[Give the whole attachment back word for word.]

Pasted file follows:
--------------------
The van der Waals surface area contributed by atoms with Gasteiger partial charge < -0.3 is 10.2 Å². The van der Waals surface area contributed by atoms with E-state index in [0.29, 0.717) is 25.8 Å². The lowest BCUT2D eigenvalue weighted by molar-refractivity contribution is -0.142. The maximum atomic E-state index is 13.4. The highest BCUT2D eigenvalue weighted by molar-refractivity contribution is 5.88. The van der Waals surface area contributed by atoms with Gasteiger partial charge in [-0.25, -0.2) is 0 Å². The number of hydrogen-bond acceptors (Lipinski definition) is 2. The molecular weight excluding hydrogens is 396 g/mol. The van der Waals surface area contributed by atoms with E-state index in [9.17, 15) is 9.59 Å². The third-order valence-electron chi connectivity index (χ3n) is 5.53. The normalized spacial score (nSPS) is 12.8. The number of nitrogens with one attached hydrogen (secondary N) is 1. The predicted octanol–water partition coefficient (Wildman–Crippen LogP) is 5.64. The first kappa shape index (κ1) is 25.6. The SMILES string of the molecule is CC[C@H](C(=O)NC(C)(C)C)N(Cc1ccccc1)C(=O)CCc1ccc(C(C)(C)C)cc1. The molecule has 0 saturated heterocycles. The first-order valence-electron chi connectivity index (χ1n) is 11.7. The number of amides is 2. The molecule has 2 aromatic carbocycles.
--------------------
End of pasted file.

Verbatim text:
The van der Waals surface area contributed by atoms with Gasteiger partial charge < -0.3 is 10.2 Å². The van der Waals surface area contributed by atoms with E-state index in [0.29, 0.717) is 25.8 Å². The lowest BCUT2D eigenvalue weighted by molar-refractivity contribution is -0.142. The maximum atomic E-state index is 13.4. The highest BCUT2D eigenvalue weighted by molar-refractivity contribution is 5.88. The van der Waals surface area contributed by atoms with Gasteiger partial charge in [-0.25, -0.2) is 0 Å². The number of hydrogen-bond acceptors (Lipinski definition) is 2. The molecular weight excluding hydrogens is 396 g/mol. The van der Waals surface area contributed by atoms with E-state index in [9.17, 15) is 9.59 Å². The third-order valence-electron chi connectivity index (χ3n) is 5.53. The normalized spacial score (nSPS) is 12.8. The number of nitrogens with one attached hydrogen (secondary N) is 1. The predicted octanol–water partition coefficient (Wildman–Crippen LogP) is 5.64. The first kappa shape index (κ1) is 25.6. The SMILES string of the molecule is CC[C@H](C(=O)NC(C)(C)C)N(Cc1ccccc1)C(=O)CCc1ccc(C(C)(C)C)cc1. The molecule has 0 saturated heterocycles. The first-order valence-electron chi connectivity index (χ1n) is 11.7. The number of amides is 2. The molecule has 2 aromatic carbocycles.